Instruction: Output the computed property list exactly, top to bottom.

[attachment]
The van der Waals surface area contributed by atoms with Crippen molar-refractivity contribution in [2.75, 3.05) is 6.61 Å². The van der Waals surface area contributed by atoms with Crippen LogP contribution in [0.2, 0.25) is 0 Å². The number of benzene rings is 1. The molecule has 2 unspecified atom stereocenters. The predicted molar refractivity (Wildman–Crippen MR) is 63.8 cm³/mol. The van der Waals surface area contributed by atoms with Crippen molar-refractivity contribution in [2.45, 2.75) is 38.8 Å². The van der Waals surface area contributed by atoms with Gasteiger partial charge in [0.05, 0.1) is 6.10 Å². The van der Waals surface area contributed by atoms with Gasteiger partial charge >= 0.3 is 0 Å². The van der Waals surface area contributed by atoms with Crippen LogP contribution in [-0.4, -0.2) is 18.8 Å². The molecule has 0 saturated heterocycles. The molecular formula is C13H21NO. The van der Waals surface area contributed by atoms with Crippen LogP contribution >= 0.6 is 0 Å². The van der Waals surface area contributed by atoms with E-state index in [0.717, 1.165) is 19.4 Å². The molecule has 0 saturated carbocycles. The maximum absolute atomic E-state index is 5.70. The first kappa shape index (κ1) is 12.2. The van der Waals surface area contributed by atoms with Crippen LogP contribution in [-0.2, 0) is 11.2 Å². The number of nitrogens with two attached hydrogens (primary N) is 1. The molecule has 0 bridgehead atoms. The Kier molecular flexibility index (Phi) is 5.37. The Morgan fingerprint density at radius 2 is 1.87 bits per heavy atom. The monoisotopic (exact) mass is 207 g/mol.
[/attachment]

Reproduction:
The van der Waals surface area contributed by atoms with Crippen molar-refractivity contribution in [2.75, 3.05) is 6.61 Å². The van der Waals surface area contributed by atoms with Crippen LogP contribution in [0.2, 0.25) is 0 Å². The number of benzene rings is 1. The molecule has 2 unspecified atom stereocenters. The predicted molar refractivity (Wildman–Crippen MR) is 63.8 cm³/mol. The van der Waals surface area contributed by atoms with Crippen molar-refractivity contribution in [2.45, 2.75) is 38.8 Å². The van der Waals surface area contributed by atoms with Gasteiger partial charge in [0.05, 0.1) is 6.10 Å². The van der Waals surface area contributed by atoms with Gasteiger partial charge >= 0.3 is 0 Å². The van der Waals surface area contributed by atoms with Crippen LogP contribution in [-0.4, -0.2) is 18.8 Å². The molecule has 0 saturated heterocycles. The molecular formula is C13H21NO. The van der Waals surface area contributed by atoms with Crippen LogP contribution >= 0.6 is 0 Å². The van der Waals surface area contributed by atoms with E-state index in [0.717, 1.165) is 19.4 Å². The molecule has 0 saturated carbocycles. The maximum absolute atomic E-state index is 5.70. The first kappa shape index (κ1) is 12.2. The van der Waals surface area contributed by atoms with Crippen LogP contribution in [-0.2, 0) is 11.2 Å². The number of nitrogens with two attached hydrogens (primary N) is 1. The molecule has 0 bridgehead atoms. The Kier molecular flexibility index (Phi) is 5.37. The Morgan fingerprint density at radius 2 is 1.87 bits per heavy atom. The monoisotopic (exact) mass is 207 g/mol.